In Search Of Freedom


“None are more hopelessly enslaved than those who falsely believe they are free.”

Johann Wolfgang van Goethe, Elective Affinities.

I was 5 and Menge had just been ousted out of power. I don’t remember much, but one thing I clearly remember is hearing the word democracy everywhere. I didn’t have a clue what it meant. What I could gather from all that was being said was that democracy meant freedom – you can do whatever you want, nothing could or should hold you back. Let me tell you, that was music to my ears. I for one needed that freedom, cuz mine, dear reader, was none existent. I was forced to eat kurse, mesa, mekses AND erat and clean the plate tebetam sayker. This was painful given my non existent appetite. (my initial joy of attending school had nothing to do with education, it was for getting the opportunity to hand over my lunchbox to whoever was willing to take it). I couldn’t tear blank pages out of my notebook to make yewereket merkeb ena ayropilan. Where was I to get papers from? I could only attend school as long as my head was covered with an intricate shuruba. I wasn’t allowed to magnek the tip of my uniform shurab that so deliciously sat on my wrist, right next to my palm, so ready to be chewed out of existence. Most horrifying of it all, I couldn’t mekam any sikuar, which was apparently meant to be used for tea, and of course, you guessed it, i wasn’t allowed to drink tea. It was insane really, I couldn’t mekam even a teaspoon full – you know that teeny weeny teaspoon? So yeah, democracy couldn’t have arrived at a better time. The universe had conspired so brilliantly to deliver me my freedom at the moment I needed it most. Things were about to change, yehadig yemesgen. 

Sadly, it didn’t take long for my new-found world, with its sweet netsanet, to collapse. One day after school, after finishing yet another mekses, I decided I needed some sekuar to settle it down. After making sure no one was around the kitchen, my yelemede ej, went to get me some. But for some reason when I looked at the sekuar with the teeny weeny teaspoon in it, I knew I wouldn’t be satisfied. As I looked around I saw a shorba mankia sitting right next to the sink. No one has rejoiced for seeing a shorba mankia than I at that very moment. I picked it up, took a shorba mankia full of sugar and shoved it into my mouth. Satisfied, I quickly exited the kitchen. But, only a few minutes later I could hear weyneshet, the beautiful woman who helped raise my cousins and I, calling my name. I could feel my heart about to burst out of my body, but I was also a bit confused. Didn’t weyneye hear about our new-found democracy? She must be confused or maybe she really must not have heard since she’s always so busy. “Sikuar kameshal?”  she asked me. My initial thought was to deny it, since she looked so serious, but right then I saw what was sitting beside her on the kitchen counter. My brilliant self, feeling excited about the shorba mankia, had left it right in the sugar itself, all tangled up with the teeny weeny teaspoon. I looked at it, I looked at her, I decided it was time to inform weyneye, cuz denial wasn’t going to work. I scream DEMOCRACY, DEMOCRACY, DEMOCRACY  and run out of the kitchen as quickly as my legs could carry me. Alas, It was at that moment, looking at her face, that I knew nothing had changed, freedom hadn’t arrived yet.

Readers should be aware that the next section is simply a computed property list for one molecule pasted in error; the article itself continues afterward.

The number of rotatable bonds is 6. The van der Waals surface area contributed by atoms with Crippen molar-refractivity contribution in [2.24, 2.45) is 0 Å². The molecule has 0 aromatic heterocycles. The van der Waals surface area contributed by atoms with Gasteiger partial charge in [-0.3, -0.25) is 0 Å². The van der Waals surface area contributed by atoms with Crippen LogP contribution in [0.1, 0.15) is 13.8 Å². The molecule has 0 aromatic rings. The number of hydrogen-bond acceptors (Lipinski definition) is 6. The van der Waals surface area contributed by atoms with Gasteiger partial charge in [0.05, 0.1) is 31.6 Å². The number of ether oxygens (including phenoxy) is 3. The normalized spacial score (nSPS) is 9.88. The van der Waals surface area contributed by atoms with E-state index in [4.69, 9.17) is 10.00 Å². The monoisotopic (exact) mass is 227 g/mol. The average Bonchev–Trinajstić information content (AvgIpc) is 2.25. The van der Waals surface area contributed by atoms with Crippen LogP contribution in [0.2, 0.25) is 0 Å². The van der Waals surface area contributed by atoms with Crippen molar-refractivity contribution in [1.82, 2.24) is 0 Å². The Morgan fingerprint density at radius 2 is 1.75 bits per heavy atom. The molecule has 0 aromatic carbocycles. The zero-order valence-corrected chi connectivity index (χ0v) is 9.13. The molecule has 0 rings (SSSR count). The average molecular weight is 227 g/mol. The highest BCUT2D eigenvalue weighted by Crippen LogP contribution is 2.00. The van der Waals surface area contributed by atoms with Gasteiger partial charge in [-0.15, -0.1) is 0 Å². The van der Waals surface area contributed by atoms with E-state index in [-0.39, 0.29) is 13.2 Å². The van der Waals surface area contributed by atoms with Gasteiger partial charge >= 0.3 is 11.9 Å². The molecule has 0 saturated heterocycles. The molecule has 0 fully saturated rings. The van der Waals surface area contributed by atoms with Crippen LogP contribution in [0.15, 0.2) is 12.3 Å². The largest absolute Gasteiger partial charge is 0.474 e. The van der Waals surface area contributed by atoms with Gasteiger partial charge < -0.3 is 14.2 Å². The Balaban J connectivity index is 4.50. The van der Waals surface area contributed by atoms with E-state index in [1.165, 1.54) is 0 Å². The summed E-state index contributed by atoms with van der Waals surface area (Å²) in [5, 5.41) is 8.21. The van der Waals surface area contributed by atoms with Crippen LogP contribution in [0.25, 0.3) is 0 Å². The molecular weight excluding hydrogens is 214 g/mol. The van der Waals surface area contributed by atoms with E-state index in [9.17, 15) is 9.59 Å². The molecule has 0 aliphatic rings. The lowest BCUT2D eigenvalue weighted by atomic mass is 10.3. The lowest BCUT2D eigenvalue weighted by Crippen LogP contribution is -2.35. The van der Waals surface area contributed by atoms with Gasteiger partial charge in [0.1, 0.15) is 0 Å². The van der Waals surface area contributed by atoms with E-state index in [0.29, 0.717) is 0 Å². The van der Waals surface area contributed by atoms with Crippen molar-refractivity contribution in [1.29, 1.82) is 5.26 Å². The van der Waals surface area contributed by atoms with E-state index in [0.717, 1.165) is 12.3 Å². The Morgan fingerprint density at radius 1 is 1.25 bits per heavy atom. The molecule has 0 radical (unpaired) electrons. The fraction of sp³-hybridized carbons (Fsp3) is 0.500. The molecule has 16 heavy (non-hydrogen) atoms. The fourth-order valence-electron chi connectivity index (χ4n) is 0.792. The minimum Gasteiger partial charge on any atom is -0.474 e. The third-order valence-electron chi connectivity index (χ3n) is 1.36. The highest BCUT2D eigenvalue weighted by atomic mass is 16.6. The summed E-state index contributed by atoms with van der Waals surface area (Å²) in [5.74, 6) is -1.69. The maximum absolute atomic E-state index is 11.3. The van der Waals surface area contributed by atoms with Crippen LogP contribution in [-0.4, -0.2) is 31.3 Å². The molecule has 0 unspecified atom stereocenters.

Today, after having lived over two decades on this earth, the kind of freedom my 5-year-old self expected has still not arrived. My much more mature self tells me it never will. Because it seems like the freedom I was looking for does not exist within the nature of our world or within the human nature. Most of us view freedom to be an ability to do and be anything we want to do/be without any limitations,constraint or inhibition. “Free as a bird,” the expression goes, as if the bird was flying without purpose.The kind of freedom that truly matters has nothing to do with doing what we want, if it did most of us would live in misery or visit our graves too soon. Look at what happens when we do what we want – we eat whatever we want, we get fat and sick, we drink however much we want, we humiliate ourselves at best or drive off a cliff at worse. We say whatever we want, we hurt other people. We sleep with whomever we want and end up on the Maury show. This kind of freedom only leads to destruction.